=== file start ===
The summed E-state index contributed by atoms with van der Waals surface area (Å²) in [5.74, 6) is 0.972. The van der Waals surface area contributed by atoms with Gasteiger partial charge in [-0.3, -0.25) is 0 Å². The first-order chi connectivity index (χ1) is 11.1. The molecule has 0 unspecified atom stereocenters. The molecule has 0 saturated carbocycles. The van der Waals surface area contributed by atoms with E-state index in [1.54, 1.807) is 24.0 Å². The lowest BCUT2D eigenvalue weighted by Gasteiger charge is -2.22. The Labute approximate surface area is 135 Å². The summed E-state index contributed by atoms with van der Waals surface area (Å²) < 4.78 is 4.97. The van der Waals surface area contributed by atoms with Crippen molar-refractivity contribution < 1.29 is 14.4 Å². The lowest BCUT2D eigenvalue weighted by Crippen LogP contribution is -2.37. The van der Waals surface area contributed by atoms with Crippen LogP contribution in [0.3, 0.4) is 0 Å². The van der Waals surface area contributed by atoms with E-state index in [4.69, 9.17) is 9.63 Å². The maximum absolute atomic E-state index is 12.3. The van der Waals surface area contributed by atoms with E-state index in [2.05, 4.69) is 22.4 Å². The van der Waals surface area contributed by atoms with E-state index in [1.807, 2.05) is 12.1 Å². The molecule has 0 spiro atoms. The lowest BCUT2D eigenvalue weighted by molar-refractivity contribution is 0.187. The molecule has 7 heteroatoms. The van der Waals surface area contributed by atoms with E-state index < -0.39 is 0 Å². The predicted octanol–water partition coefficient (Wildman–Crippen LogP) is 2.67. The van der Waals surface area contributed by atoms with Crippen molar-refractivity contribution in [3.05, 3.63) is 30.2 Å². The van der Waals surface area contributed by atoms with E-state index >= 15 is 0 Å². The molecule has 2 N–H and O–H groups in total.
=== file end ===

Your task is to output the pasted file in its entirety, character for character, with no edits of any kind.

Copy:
The summed E-state index contributed by atoms with van der Waals surface area (Å²) in [5.74, 6) is 0.972. The van der Waals surface area contributed by atoms with Gasteiger partial charge in [-0.3, -0.25) is 0 Å². The first-order chi connectivity index (χ1) is 11.1. The molecule has 0 unspecified atom stereocenters. The molecule has 0 saturated carbocycles. The van der Waals surface area contributed by atoms with E-state index in [1.54, 1.807) is 24.0 Å². The lowest BCUT2D eigenvalue weighted by Gasteiger charge is -2.22. The Labute approximate surface area is 135 Å². The summed E-state index contributed by atoms with van der Waals surface area (Å²) < 4.78 is 4.97. The van der Waals surface area contributed by atoms with Crippen molar-refractivity contribution < 1.29 is 14.4 Å². The lowest BCUT2D eigenvalue weighted by Crippen LogP contribution is -2.37. The van der Waals surface area contributed by atoms with Crippen LogP contribution in [0.3, 0.4) is 0 Å². The van der Waals surface area contributed by atoms with E-state index in [4.69, 9.17) is 9.63 Å². The maximum absolute atomic E-state index is 12.3. The van der Waals surface area contributed by atoms with E-state index in [2.05, 4.69) is 22.4 Å². The van der Waals surface area contributed by atoms with E-state index in [1.807, 2.05) is 12.1 Å². The molecule has 0 spiro atoms. The lowest BCUT2D eigenvalue weighted by molar-refractivity contribution is 0.187. The molecule has 7 heteroatoms. The van der Waals surface area contributed by atoms with E-state index < -0.39 is 0 Å². The predicted octanol–water partition coefficient (Wildman–Crippen LogP) is 2.67. The van der Waals surface area contributed by atoms with Crippen molar-refractivity contribution in [3.05, 3.63) is 30.2 Å². The van der Waals surface area contributed by atoms with E-state index >= 15 is 0 Å². The molecule has 2 N–H and O–H groups in total.